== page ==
The Australian dollar is higher but is failing to build onto its gains as commodity prices fall.
At 1200 AEST on Thursday, the local unit was trading at 98.99 US cents, up from 98.72 cents on Wednesday.
During the morning, the currency peaked at 99.15 US cents, its highest level since Tuesday.
CMC Markets senior trader Tim Waterer said the Australian dollar was trading in a fairly tight range on Thursday after rallying overnight.
"There's little in the way of positive drivers for the Australian dollar at this stage," he said.
"We are seeing further weakness in the spot gold price at the moment.
"Those resource headwinds are curtailing any attempt by the Australian dollar to move back in the direction of parity (with the US dollar)."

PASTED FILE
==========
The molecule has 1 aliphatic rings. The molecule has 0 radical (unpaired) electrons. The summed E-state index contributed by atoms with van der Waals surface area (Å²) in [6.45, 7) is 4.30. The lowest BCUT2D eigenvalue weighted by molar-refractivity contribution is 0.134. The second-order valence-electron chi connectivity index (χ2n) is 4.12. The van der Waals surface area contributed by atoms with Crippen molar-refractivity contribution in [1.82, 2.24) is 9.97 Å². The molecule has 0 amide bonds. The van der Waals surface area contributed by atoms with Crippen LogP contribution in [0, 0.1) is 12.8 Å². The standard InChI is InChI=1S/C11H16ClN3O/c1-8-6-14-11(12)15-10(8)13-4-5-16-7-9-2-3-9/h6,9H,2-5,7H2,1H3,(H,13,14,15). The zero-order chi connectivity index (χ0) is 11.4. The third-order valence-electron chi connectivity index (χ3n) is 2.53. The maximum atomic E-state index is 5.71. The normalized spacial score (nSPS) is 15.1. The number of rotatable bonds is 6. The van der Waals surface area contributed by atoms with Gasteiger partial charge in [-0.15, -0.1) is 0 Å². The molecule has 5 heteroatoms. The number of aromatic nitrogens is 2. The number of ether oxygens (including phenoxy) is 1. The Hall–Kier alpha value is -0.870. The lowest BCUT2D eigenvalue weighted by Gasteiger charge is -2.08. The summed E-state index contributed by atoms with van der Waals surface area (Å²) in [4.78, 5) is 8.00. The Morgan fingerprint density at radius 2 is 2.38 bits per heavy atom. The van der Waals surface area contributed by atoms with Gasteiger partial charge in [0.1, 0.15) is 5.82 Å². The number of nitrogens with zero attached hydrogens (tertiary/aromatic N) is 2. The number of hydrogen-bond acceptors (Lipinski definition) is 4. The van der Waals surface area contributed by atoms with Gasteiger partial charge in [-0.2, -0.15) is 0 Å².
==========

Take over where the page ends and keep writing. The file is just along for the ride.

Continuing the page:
Mr Waterer said the Australian dollar rallied during the New York session after the release of weak US industrial production data for April and the fall in New York state manufacturing activity in May.
"The weakness in the US data overnight stalled the US dollar momentum and that's what allowed the Australian dollar to push higher off those overnight lows," he said.
"That abated some of the strong US dollar demand we've seen this week."
Mr Waterer said the market would focus on the release of weekly US jobless claims data and Philadelphia Federal Reserve manufacturing survey for May, to be released during Thursday night's offshore session.
Meanwhile, Australian bond futures prices were higher at noon.
At 1200 AEST on Thursday, the June 10-year bond futures contract was trading at 96.745 (implying a yield of 3.255 per cent), up from 96.730 (3.270 per cent) on Wednesday.
The June three-year bond futures contract was at 97.430 (2.570 per cent), up from 97.410 (2.590 per cent).